A Brief Blast Through Belize

For visa purposes, we took a four night ‘mini-break’ to Belize, the only Central American country to once have been a British colony and where English is the official language. Travel options ranged from camping at Mayan ruins to enjoying turquoise Caribbean waters and white sandy beaches. We plumped for the latter!

The journey began with a short speedboat across the border from Livingston to Punta Gorda (nicknamed ‘PG’ by the relaxed locals) on the southern coast of Belize.

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At first it was a little strange to see signs written primarily in English and money with the Queen’s head on it. As with Guatemala’s Caribbean coast, Garifuna is the dominant culture in the southern part of the country and overall Belize feels more Caribbean than Central American.

En route to our final destination we stopped for a night in Dangriga, the largest town in southern Belize. We found it most welcoming with locals who were always willing to help.

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Although the town is not exactly on the traveller trail, accommodation wasn’t hard to find – even in a prime spot right by the beach.

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Food, on the other hand, was slightly more difficult. We’ve come to realise in this part of the world that the less tourism a place has, the less vegetarian food there is! After some searching, however, we usually find something suitable – regularly from individuals plying homemade food and drink on buses and on the street.

The countryside in the south (seen from a chicken bus, of course) is mainly lush lowland, with the occasional cluster of peaks grouped together. The environment and conservation are seemingly of greater concern here than in other nearby countries given the number of billboards advertising related initiatives and that 37% of Belize’s land territory falls under some form of official protection.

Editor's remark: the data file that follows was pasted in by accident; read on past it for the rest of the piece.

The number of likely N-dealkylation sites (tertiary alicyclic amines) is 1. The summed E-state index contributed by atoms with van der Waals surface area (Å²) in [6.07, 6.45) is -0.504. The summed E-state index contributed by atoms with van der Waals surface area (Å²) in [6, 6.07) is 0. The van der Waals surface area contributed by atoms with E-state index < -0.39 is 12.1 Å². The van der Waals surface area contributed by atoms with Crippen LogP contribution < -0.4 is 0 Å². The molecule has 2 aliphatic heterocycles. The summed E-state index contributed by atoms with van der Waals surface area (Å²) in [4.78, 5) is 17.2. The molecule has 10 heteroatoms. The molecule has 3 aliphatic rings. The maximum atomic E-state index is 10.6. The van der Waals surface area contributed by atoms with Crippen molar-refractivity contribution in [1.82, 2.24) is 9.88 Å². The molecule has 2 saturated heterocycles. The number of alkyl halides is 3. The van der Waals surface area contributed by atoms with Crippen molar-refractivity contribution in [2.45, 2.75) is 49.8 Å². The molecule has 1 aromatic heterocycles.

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Belize City is home to the odd band who appear to put social issues high on the agenda.

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Our eventual destination was Caye Caulker, a much visited island to the north-east of Belize City around 45 minutes away by boat.

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There were some aspects this Caribbean paradise shared with previous places we’d visited on the same coastline, but here the sand is whiter and the sea more turquoise!

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There are no paved roads or cars on the island, so it is bicycles and (perhaps strangely) golf carts that share the sandy streets with pedestrians.

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Docks for swimming and boats are commonplace, as are incredible views of endless, alluring ocean.

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Some days we swam, some days we watched others swim (or perch).

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Overall there can’t be many better ways to carry out a bureaucratic task such as visa renewal!

Next we set off back to Guatemala where, upon getting a new stamp at the border, we’ll be spending the next three months.

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